BAGHDAD – Secretary of State Condoleezza Rice praised Iraq on Tuesday for passing the first in a series of critical laws meant to reconcile warring Iraqis, saying progress was remarkable even though more was needed.
Rice, who has been traveling with President George W. Bush on his Middle East tour, gave one of the most upbeat assessments yet by a senior American official of political progress in Iraq during a surprise visit to Baghdad to meet Iraqi leaders.
Calling it a time of hope for Iraq, she said there seemed to be a “spirit of cooperation” between the leaders of the country’s ethnic and religious groups, who have often frustrated Washington with their failure to agree on anything of substance.
Washington wants Prime Minister Nuri al-Maliki’s Shi’ite-led government to match security gains with progress on political reconciliation between majority Shi’ite and Sunni Arab Muslims.
Iraq’s parliament voted on Saturday to let thousands of members of Saddam Hussein’s Baath party return to government jobs, the first of a batch of what Washington has called benchmark reconciliation laws to be passed.
“This law … is clearly a step forward for national reconciliation, it is clearly a step forward for the process of healing the wounds of the past,” Rice told a news conference in Baghdad’s heavily fortified Green Zone.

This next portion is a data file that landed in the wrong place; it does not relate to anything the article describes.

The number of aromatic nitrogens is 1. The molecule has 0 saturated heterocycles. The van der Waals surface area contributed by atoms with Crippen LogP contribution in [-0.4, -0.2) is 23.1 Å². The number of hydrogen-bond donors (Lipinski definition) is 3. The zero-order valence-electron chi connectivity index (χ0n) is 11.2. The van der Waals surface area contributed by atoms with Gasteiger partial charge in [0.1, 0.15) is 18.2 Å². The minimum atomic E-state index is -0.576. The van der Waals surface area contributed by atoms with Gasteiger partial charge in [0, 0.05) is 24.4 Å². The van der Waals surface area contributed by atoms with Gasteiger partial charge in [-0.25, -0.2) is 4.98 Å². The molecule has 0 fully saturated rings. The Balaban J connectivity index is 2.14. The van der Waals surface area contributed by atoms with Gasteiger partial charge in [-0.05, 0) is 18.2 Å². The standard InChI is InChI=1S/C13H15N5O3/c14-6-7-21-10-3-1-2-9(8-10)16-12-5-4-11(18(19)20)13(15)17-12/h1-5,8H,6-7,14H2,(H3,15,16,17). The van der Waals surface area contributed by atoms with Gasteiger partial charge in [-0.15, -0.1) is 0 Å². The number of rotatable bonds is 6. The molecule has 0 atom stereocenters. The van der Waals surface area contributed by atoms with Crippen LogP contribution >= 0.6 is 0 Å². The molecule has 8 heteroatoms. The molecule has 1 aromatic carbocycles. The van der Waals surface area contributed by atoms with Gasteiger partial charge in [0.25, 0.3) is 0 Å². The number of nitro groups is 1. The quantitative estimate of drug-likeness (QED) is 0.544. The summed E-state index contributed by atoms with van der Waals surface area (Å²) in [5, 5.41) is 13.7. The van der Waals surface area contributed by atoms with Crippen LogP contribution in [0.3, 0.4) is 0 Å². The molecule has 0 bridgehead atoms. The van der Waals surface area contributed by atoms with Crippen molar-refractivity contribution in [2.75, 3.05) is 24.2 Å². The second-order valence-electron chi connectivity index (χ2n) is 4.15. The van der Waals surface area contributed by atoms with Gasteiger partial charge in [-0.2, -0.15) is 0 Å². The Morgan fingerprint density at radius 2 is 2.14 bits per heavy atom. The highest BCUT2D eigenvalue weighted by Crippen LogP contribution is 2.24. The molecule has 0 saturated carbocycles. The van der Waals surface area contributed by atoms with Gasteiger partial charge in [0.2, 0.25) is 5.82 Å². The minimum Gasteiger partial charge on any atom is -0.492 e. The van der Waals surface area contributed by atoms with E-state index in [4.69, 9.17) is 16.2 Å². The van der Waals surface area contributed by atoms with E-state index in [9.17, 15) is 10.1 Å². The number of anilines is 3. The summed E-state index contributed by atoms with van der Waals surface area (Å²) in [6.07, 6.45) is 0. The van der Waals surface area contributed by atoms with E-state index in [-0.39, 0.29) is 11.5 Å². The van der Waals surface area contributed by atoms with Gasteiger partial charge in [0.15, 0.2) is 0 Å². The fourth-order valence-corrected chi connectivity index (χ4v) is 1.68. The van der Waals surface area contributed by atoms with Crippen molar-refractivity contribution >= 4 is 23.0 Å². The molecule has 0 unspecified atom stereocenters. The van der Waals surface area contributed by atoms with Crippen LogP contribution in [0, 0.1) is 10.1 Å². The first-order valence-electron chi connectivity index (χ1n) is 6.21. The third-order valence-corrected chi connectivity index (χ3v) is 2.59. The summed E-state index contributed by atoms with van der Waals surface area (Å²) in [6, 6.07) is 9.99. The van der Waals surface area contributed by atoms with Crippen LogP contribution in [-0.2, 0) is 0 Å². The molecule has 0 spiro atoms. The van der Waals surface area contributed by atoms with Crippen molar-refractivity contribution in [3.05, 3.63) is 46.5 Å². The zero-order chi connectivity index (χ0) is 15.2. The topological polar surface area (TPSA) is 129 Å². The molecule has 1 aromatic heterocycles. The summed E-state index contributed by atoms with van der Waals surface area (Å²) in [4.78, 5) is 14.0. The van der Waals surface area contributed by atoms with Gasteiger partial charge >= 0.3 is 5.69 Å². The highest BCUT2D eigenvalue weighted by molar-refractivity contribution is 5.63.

Five mortar bombs landed in the zone on Tuesday, police said, but there were no immediate reports of injuries. There had been a lull in such attacks in recent weeks.
The benchmark laws, which also include a bill on sharing oil revenues and another on provincial elections, are designed to draw Sunni Arabs, who were dominant under Saddam, back into the political process and away from Iraq’s bloody insurgency.
There has been little sign of progress on either bills.
“Yes, there is still a lot of work to be done. I talked with the leaders today about a provincial powers law, about the need for provincial elections, we talked about the need for a hydrocarbons law,” she said.
“While it has not always moved as fast as some of us sitting in Washington would like, it has certainly moved,” she said of Iraq’s political progress.
Foreign Minister Hoshiyar Zebari said Iraq must capitalize on political and security progress that had made its neighbors less fearful of instability spreading through the region.
“We believe that this year we will witness better support from Arab states by increasing their representatives and presence in Iraq,” Zebari told the same news conference.
Sectarian conflict has killed tens of thousands of Iraqis since the U.S.-led invasion to topple Saddam in 2003 and threatened to tip Iraq into all-out civil war.
Iraqi government spokesman Ali al-Dabbagh said Rice had told Maliki that Bush wanted to go ahead with a gradual troop withdrawal of 20,000-30,000 soldiers by the middle of this year.
Iraq would be ready to take on security responsibility for all 18 provinces by the end of 2008, Dabbagh added. Coalition forces have handed back nine provinces to Iraqi control.
Bush told reporters in Riyadh he would not travel to Iraq on this trip but joined Rice in praising Iraq’s leaders.
“The leadership is more confident. The grassroots is more involved … The government is beginning to respond,” he said.